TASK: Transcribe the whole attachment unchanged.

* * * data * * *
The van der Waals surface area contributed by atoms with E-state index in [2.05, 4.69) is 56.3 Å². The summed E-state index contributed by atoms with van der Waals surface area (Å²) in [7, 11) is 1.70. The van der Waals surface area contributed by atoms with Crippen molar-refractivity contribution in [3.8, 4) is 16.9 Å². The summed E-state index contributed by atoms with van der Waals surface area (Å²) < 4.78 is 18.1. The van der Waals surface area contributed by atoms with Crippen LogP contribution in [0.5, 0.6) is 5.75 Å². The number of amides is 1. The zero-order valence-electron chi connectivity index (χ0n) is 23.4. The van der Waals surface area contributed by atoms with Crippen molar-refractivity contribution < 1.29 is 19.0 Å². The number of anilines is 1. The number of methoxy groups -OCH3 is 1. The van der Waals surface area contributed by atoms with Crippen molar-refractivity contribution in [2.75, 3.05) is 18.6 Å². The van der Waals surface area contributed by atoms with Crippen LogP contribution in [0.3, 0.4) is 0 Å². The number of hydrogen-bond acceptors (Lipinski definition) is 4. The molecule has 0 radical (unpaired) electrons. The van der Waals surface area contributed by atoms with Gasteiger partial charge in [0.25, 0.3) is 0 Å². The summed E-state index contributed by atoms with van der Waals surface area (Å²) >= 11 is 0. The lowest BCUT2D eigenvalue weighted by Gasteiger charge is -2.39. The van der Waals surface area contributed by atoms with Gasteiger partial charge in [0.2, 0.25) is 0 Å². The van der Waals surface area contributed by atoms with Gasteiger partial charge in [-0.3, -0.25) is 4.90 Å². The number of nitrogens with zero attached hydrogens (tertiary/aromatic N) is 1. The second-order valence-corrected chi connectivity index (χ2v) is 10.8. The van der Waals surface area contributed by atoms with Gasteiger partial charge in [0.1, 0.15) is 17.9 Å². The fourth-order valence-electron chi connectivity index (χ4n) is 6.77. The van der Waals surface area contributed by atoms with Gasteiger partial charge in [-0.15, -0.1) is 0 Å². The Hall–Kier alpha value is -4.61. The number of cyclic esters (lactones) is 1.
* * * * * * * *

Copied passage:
The van der Waals surface area contributed by atoms with E-state index in [2.05, 4.69) is 56.3 Å². The summed E-state index contributed by atoms with van der Waals surface area (Å²) in [7, 11) is 1.70. The van der Waals surface area contributed by atoms with Crippen molar-refractivity contribution in [3.8, 4) is 16.9 Å². The summed E-state index contributed by atoms with van der Waals surface area (Å²) < 4.78 is 18.1. The van der Waals surface area contributed by atoms with Crippen LogP contribution in [0.5, 0.6) is 5.75 Å². The number of amides is 1. The zero-order valence-electron chi connectivity index (χ0n) is 23.4. The van der Waals surface area contributed by atoms with Crippen molar-refractivity contribution < 1.29 is 19.0 Å². The number of anilines is 1. The number of methoxy groups -OCH3 is 1. The van der Waals surface area contributed by atoms with Crippen molar-refractivity contribution in [2.75, 3.05) is 18.6 Å². The van der Waals surface area contributed by atoms with Crippen LogP contribution in [0.3, 0.4) is 0 Å². The number of hydrogen-bond acceptors (Lipinski definition) is 4. The molecule has 0 radical (unpaired) electrons. The van der Waals surface area contributed by atoms with Gasteiger partial charge in [0.25, 0.3) is 0 Å². The summed E-state index contributed by atoms with van der Waals surface area (Å²) >= 11 is 0. The lowest BCUT2D eigenvalue weighted by Gasteiger charge is -2.39. The van der Waals surface area contributed by atoms with Gasteiger partial charge in [0.2, 0.25) is 0 Å². The van der Waals surface area contributed by atoms with Gasteiger partial charge in [-0.3, -0.25) is 4.90 Å². The number of nitrogens with zero attached hydrogens (tertiary/aromatic N) is 1. The second-order valence-corrected chi connectivity index (χ2v) is 10.8. The van der Waals surface area contributed by atoms with Gasteiger partial charge in [0.1, 0.15) is 17.9 Å². The fourth-order valence-electron chi connectivity index (χ4n) is 6.77. The van der Waals surface area contributed by atoms with Gasteiger partial charge in [-0.15, -0.1) is 0 Å². The Hall–Kier alpha value is -4.61. The number of cyclic esters (lactones) is 1.